Thus, Fabergé was able to substitute extremely cheap labor and parts for extremely expensive materials and at the same time create an ultra-fashionable, high-concept product. By combining semiprecious stones with Swiss mechanics and painstakingly evident craftsmanship, these objects managed to dazzle and to exploit simultaneously the current “high industrial” fashion for anything mechanical and the new “labor-sensitive” chic that measured one’s potency as a tyrant less by the rarity of the “things” one possessed than by the sheer volume of grinding, mute human endeavor that one could command to create a perfectly useless, absolutely meaningless object to be “played with” once and then, perhaps, placed on a low table in a gray, drafty hall to be glanced at from time to time.
Every Desi, however, requires his Lucy, and the fact remains that the Imperial Easter Eggs were no more Fabergé creations than the Firebird Suite was the creation of his friend, Serge Diaghilev. They were both, in fact, impresarios, and Fabergé found his Stravinsky and Nijinsky in two enormously talented men, deeply schooled in Russian folk traditions, who were able to adapt and pervert those indigenous traditions to the retardataire taste of its ga-ga aristocracy.
Micheal Perchin was the Russian goldsmith who ran Fabergé’s shop during its hey-day in the 1890s and the man responsible for so beautifully adapting the flamboyant intensity of traditional Russian metal work to the intricate and more politically sympathetic devices of the 18th-Century French rococo favored by the Romanovs. His colleague Alexander Petrov was the all-time anonymous master of guilloche enamel. It was his process of applying transparent layers of colored liquid glass to an engraved metal surface that produced the glamorous, dazzling surfaces and made the precious stones redundant on Fabergé’s objects. So, if there is any real artistic merit that accrues to any aspect of these eggs, it has to derive from the talent and labors of Perchin and Petrov, even though it was, in the end, nothing more than good work done on a bad job. (Imagine Malcolm Forbes hiring the master craftsmen of L.A. lowrider design and enamel to customize his favorite Rolls Royce, and you will have a contemporary example of the corruption of folk craft involved in the creation of Fabergé’s eggs.)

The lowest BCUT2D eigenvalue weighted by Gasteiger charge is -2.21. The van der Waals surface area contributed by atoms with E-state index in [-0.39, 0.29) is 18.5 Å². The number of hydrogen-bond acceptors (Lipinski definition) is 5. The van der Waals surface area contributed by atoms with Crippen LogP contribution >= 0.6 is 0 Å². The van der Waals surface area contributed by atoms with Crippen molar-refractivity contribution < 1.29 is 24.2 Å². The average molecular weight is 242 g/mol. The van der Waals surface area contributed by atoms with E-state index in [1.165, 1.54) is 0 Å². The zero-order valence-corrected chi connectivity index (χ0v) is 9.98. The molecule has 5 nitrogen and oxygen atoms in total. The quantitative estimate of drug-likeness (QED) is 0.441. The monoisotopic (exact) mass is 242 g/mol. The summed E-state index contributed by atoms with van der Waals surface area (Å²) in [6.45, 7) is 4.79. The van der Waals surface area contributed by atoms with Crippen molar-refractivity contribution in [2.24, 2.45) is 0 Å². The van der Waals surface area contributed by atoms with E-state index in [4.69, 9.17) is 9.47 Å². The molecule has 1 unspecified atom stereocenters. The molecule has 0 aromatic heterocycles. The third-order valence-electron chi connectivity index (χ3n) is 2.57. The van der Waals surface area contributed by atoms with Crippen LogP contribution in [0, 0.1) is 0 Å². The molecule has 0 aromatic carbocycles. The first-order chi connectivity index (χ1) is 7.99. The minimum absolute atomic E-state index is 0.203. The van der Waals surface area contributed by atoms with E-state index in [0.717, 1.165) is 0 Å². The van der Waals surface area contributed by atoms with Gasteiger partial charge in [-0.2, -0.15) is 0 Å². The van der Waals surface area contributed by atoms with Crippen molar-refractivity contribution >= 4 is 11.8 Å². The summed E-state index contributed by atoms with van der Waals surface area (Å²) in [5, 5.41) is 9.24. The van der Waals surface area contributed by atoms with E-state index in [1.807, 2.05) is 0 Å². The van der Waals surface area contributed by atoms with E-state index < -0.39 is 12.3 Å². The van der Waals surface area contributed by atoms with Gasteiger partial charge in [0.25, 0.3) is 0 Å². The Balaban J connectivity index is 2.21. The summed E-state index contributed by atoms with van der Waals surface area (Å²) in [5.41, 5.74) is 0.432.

Finally, then, regardless of what you might think of the quality of Carl Fabergé’s “work,” it is important to remember that his “job,” at bottom, was plain old government work — the administration of an ultra-chic sweatshop designed to crank out tarted up knick-knacks for the amusement of a petulant brood of genetic casualties and moral idiots who knew the price of everything and the value of nothing. It helps to remember as well that Fabergé’s job required that he not only please but delight this clientele, which even on its good days was as whimsical and unstable as a balloon full of actors. And not to please was not to survive in the byzantine corridors of St. Petersburg, at that time a semiliterate sprawl of palaces and shanties on a subarctic marsh at the edge of an unfriendly sea, populated by autocrats, aristocrats, bureaucrats, diplomats, courtiers, priests, soldiers, pastry cooks, tailors, servants, and whores.
Working in this context, Fabergé, Perchin, and Petrov could not have dared limit the appeal of their work to purely artistic devices. They were bound to employ any device that might be immediately and obviously appealing. And so, insofar as they made works of art, even decorative art, they did so secretly — disguising them as toys designed to be misinterpreted and admired for their glamour and intricate mechanics by an audience insensitive even to the meaning of Easter in their own religion. The kindest interpretation, then, that one can place on these objects is that they have been perfectly tailored to whims of authority by artists and craftsmen who invested them with a quality of work that stands as a seething repudiation of the stupidity of the job.
They are monuments, then, of waste and oppression, and as such, they pose a problem for people accustomed to looking at actual works of art. The very act of looking on a regular basis, it would seem, teaches you the extent to which an artist, in the process of creating a work of art, defines and characterizes the beholder standing before it. Each work of art you stand before forces you into a “role” — imposes upon you certain values and attitudes. And the Imperial Easter Eggs, unfortunately, force you into the role of an indolent Romanov, gawking at the dazzle of the pretty rocks and the silly little machines. In short, they treat you like an idiot and come on to you like a whore. A lot of people must like that.